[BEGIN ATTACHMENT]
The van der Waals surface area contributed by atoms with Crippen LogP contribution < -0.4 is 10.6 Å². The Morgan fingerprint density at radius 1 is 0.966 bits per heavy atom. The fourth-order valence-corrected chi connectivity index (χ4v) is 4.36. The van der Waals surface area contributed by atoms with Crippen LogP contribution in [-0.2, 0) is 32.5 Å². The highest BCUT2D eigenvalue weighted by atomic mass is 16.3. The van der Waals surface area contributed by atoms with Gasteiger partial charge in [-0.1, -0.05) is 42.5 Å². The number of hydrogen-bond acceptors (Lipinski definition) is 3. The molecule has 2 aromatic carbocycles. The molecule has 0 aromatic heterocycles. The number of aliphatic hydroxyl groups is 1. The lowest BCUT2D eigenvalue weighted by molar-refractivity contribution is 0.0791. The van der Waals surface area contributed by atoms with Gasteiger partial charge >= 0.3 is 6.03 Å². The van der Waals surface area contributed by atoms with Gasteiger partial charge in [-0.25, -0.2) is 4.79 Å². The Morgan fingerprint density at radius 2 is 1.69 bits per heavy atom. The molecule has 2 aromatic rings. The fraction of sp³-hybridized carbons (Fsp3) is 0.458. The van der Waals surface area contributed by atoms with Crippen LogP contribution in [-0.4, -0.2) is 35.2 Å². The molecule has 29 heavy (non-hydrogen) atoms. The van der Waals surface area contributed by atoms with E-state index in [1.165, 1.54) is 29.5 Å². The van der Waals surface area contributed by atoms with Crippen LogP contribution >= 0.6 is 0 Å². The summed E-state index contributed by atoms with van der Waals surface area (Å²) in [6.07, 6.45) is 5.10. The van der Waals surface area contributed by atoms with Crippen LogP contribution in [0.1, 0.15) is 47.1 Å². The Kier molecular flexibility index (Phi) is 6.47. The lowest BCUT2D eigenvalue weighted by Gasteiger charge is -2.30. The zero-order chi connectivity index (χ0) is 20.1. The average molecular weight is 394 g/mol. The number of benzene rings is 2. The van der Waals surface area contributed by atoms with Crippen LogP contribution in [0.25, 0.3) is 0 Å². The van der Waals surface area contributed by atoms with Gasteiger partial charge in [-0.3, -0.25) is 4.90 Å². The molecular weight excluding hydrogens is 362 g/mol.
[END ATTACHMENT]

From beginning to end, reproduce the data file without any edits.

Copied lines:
The van der Waals surface area contributed by atoms with Crippen LogP contribution < -0.4 is 10.6 Å². The Morgan fingerprint density at radius 1 is 0.966 bits per heavy atom. The fourth-order valence-corrected chi connectivity index (χ4v) is 4.36. The van der Waals surface area contributed by atoms with Crippen LogP contribution in [-0.2, 0) is 32.5 Å². The highest BCUT2D eigenvalue weighted by atomic mass is 16.3. The van der Waals surface area contributed by atoms with Gasteiger partial charge in [-0.1, -0.05) is 42.5 Å². The number of hydrogen-bond acceptors (Lipinski definition) is 3. The molecule has 2 aromatic carbocycles. The molecule has 0 aromatic heterocycles. The number of aliphatic hydroxyl groups is 1. The lowest BCUT2D eigenvalue weighted by molar-refractivity contribution is 0.0791. The van der Waals surface area contributed by atoms with Gasteiger partial charge >= 0.3 is 6.03 Å². The van der Waals surface area contributed by atoms with Gasteiger partial charge in [-0.25, -0.2) is 4.79 Å². The Morgan fingerprint density at radius 2 is 1.69 bits per heavy atom. The molecule has 2 aromatic rings. The fraction of sp³-hybridized carbons (Fsp3) is 0.458. The van der Waals surface area contributed by atoms with Crippen LogP contribution in [-0.4, -0.2) is 35.2 Å². The molecule has 29 heavy (non-hydrogen) atoms. The van der Waals surface area contributed by atoms with E-state index in [1.165, 1.54) is 29.5 Å². The van der Waals surface area contributed by atoms with Crippen LogP contribution >= 0.6 is 0 Å². The summed E-state index contributed by atoms with van der Waals surface area (Å²) in [6.07, 6.45) is 5.10. The van der Waals surface area contributed by atoms with Crippen LogP contribution in [0.1, 0.15) is 47.1 Å². The Kier molecular flexibility index (Phi) is 6.47. The lowest BCUT2D eigenvalue weighted by Gasteiger charge is -2.30. The zero-order chi connectivity index (χ0) is 20.1. The average molecular weight is 394 g/mol. The number of benzene rings is 2. The van der Waals surface area contributed by atoms with Crippen LogP contribution in [0.25, 0.3) is 0 Å². The van der Waals surface area contributed by atoms with Gasteiger partial charge in [-0.3, -0.25) is 4.90 Å². The molecular weight excluding hydrogens is 362 g/mol.